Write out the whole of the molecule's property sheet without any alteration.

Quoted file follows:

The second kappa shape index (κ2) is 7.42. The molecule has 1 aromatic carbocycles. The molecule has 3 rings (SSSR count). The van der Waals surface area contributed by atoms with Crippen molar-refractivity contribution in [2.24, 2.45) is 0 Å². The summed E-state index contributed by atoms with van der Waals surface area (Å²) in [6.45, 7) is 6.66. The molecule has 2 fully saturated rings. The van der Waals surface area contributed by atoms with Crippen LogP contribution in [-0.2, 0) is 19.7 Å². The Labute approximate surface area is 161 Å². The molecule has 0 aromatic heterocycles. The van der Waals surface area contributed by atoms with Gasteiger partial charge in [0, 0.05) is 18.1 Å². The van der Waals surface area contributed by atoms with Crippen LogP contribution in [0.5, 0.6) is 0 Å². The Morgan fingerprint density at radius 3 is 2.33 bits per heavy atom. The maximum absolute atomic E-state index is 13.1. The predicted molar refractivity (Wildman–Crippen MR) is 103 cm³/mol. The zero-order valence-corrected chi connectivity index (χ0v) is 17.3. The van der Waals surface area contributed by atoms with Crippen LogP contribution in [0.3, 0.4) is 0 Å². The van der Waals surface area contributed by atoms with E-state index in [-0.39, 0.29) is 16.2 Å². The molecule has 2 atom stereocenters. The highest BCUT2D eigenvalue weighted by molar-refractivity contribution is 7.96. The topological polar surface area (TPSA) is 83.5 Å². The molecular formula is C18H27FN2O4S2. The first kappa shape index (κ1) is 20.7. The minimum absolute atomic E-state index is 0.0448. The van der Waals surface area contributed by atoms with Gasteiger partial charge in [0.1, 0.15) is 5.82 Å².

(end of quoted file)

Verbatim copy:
The second kappa shape index (κ2) is 7.42. The molecule has 1 aromatic carbocycles. The molecule has 3 rings (SSSR count). The van der Waals surface area contributed by atoms with Crippen molar-refractivity contribution in [2.24, 2.45) is 0 Å². The summed E-state index contributed by atoms with van der Waals surface area (Å²) in [6.45, 7) is 6.66. The molecule has 2 fully saturated rings. The van der Waals surface area contributed by atoms with Crippen LogP contribution in [-0.2, 0) is 19.7 Å². The Labute approximate surface area is 161 Å². The molecule has 0 aromatic heterocycles. The van der Waals surface area contributed by atoms with Gasteiger partial charge in [0, 0.05) is 18.1 Å². The van der Waals surface area contributed by atoms with Crippen LogP contribution in [0.5, 0.6) is 0 Å². The Morgan fingerprint density at radius 3 is 2.33 bits per heavy atom. The maximum absolute atomic E-state index is 13.1. The predicted molar refractivity (Wildman–Crippen MR) is 103 cm³/mol. The zero-order valence-corrected chi connectivity index (χ0v) is 17.3. The van der Waals surface area contributed by atoms with Crippen LogP contribution in [0.3, 0.4) is 0 Å². The van der Waals surface area contributed by atoms with E-state index in [-0.39, 0.29) is 16.2 Å². The molecule has 2 atom stereocenters. The highest BCUT2D eigenvalue weighted by molar-refractivity contribution is 7.96. The topological polar surface area (TPSA) is 83.5 Å². The molecular formula is C18H27FN2O4S2. The first kappa shape index (κ1) is 20.7. The minimum absolute atomic E-state index is 0.0448. The van der Waals surface area contributed by atoms with Gasteiger partial charge in [0.1, 0.15) is 5.82 Å².